Up close with F1's youngest ever race winner - Max Verstappen
On big days I always like to get down onto the grid before a Grand Prix and look the protagonist in the eyes.
On big days I always like to get down onto the grid before a Grand Prix and look the protagonist in the eyes. I've done it with Senna, Prost, Mansell, Schumacher, Hamilton, Vettel and many others down the years.
Today it was all about Max Verstappen's first race for Red Bull Racing, starting from fourth place on the grid. It was from this spot in 2011 that Fernando Alonso charged into the lead on the opening corner.
So Verstappen was in a position to challenge and I wanted to see how he was handling the pressure.
His car arrived on the grid slowly, pushed by the Red Bull mechanics into its grid slot. He climbed out, removed his helmet and ear plugs and had a close up chat with Gianpiero Lambiase, his new race engineer, who worked with Daniil Kvyat until last week.
Two things struck me; his calmness and his confidence. You could see it in his eyes and his body language. Surrounded by around 10 photographers in a semi circle, no more than three of four metres away he had TV and radio reporters hovvering too.
The brief conference with Lambiase concluded, he was grabbed first by BBC 5 Live, then by a German TV interviewer who moved seemlessly into position. David Coulthard was lurking just behind, waiting to give Channel 4 viewers a word with F1's hot new thing. As soon as the German had wound up, Coulthard pounced and fired a series of questions at the 18 year old, who switched back into English to answer. 15 minutes to go to the start of the most important race of his life and Verstappen has processed the requests and now has to make his way to the front of the grid for the national anthem.
You can tell when a driver is nervous and the difference between nervous and keyed-up is also obvious. Verstappen was neither. He looked calm and he looked extremely confident.
I grabbed a quick chat with Lambiase, "He's a cool customer," I observed.
"Amazing," said the engineer, who went on to talk about how he had come to Milton Keynes and got through all the work and adaptation as if it was the most natural thing in the world.
The race came to him, of course, after Mercedes retired and Red Bull split the strategies in the face of a Ferrari car that was clearly a shade faster. It turned out that the two stopper was the way to go and that the three stopper was not competitive. You need a bit of luck to win in F1.
But what was most extraordinary about Verstappen's performance was that the strategy called for him to do 32 laps on a set of medium tyres to the finish. This is quite a challenge in itself for a rookie, one of the toughest things to master about Pirelli era F1.
But to do it in a car you've never raced before and only had limited testing time on Friday, is astonishing. With more worn tyres than Raikkonen behind him, a locked brake or a slide on corner exit would have given the Finn an opportunuty to pounce.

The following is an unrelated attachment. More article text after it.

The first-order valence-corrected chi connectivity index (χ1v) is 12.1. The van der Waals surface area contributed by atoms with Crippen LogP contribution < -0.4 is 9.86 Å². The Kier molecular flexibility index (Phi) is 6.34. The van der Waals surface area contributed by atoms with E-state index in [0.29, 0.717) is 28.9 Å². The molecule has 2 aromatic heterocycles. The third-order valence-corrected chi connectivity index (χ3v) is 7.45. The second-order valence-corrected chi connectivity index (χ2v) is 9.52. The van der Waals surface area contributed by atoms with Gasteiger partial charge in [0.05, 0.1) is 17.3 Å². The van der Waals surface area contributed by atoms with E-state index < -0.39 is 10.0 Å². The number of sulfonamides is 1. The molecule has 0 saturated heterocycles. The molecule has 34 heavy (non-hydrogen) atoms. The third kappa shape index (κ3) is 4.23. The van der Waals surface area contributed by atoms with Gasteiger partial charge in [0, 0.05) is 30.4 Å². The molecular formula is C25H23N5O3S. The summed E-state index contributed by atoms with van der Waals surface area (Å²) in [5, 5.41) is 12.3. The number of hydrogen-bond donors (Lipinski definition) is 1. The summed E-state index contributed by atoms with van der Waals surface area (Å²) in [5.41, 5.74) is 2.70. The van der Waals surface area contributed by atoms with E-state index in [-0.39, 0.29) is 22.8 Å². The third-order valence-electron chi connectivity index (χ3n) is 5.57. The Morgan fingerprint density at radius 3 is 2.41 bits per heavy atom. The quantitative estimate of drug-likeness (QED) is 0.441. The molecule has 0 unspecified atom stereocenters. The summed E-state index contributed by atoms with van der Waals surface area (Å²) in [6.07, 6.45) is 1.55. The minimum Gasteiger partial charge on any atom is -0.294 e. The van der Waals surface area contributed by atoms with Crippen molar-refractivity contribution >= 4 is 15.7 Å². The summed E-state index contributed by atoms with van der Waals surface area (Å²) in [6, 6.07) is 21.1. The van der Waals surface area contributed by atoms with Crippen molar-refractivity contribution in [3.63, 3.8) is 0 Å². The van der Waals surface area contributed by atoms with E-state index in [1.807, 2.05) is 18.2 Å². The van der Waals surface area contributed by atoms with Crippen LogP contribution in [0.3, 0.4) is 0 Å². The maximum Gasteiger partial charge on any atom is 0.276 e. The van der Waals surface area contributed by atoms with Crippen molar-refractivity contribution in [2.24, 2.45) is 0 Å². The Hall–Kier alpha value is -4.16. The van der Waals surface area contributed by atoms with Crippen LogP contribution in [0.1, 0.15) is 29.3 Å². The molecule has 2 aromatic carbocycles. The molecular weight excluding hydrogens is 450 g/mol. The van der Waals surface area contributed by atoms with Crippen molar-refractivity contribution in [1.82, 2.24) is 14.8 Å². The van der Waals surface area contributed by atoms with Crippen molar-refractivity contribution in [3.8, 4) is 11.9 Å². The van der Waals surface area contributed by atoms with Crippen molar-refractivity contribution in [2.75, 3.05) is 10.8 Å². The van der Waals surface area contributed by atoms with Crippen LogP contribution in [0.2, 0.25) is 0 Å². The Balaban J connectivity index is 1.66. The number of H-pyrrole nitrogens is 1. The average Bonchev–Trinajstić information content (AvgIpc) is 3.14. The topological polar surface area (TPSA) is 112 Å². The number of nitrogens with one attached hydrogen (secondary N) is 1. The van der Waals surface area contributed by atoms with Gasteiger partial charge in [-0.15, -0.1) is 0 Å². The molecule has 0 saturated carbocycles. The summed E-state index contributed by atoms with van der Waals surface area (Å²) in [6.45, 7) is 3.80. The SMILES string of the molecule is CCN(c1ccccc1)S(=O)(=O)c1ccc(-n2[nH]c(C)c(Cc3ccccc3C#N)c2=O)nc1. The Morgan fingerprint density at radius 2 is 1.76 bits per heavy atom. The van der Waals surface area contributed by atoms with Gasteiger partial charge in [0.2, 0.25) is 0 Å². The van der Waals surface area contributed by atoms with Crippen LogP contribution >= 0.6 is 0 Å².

Verstappen worked on ensuring that he had a good exit from the slow chicane at the end of Sector 3 and that meant that he was 0.7s ahead of Raikkonen across the start line. Even with DRS and a little more power, it didn't give the Ferrari driver enough to work with. As he sat in the Dutchman's wheel tracks, his tyres lost their edge and the race was Verstappen's.
He walked into the post race press conference room with a smile on his face, but not euphoric. It all seemed quite natural to him and as Sebastian Vettel coached him in some of the protocols of the Top 3 interviews, he just dealt with it and spoke of his feelings:
"It’s amazing. I mean, this race felt like an endurance race to me, especially the last 10 laps. I couldn't believe that I was leading the race. And yeah, today just everything went well. I could hold on to the tyres and I think we did the best strategy possible and yeah, unbelievable, I can’t believe it.
"It is a very big surprise. Of course I didn’t expect that. On the first stint on the soft I could keep up quite well after the two Mercedes crashed. But at one point, if you are so close behind the first you start to destroy your tyres so yeah I lost a bit of ground there and we decided to pit and again there, when we went onto the medium tyre, the car felt great.
"From there on I was just managing my speed, my tyres; I was just managing everything. At the end I think we did the best strategy possible. Especially in the last stint I got quite a bit of pressure from Kimi behind, but on this track it’s quite difficult to overtake so for me it was a case of not making mistakes, no front locking, so that’s what I tried to do and it worked. This feeling to be first… I was targeting a podium but then to win straight away, it’s an amazing feeling."
F1 is a hype driven sport and one that has a constant running social media commentary. Verstappen already has some anti fans, who dislike his 'entitlement' or feel that he and his father have pushed Kvyat out of a race winning car. There are probably even a few out there who think that Red Bull deliberately moved Ricciardo onto a three stop strategy, knowing it was the wrong way to go, to open up the chance for the golden boy to shine.
There's nothing you can do about these things.
Christian Horner said he reminds him of Sebastian Vettel when he arrived at the team. To me he carries himself more like Schumacher, although he drives differently. It's that innate confidence that catches the eye. Schumacher won on his 18th F1 start, Verstappen on his 24th.
But Max Verstappen has real quality and above all he has the nerve to be a race winner and a champion in this sport.That is what we learned today.
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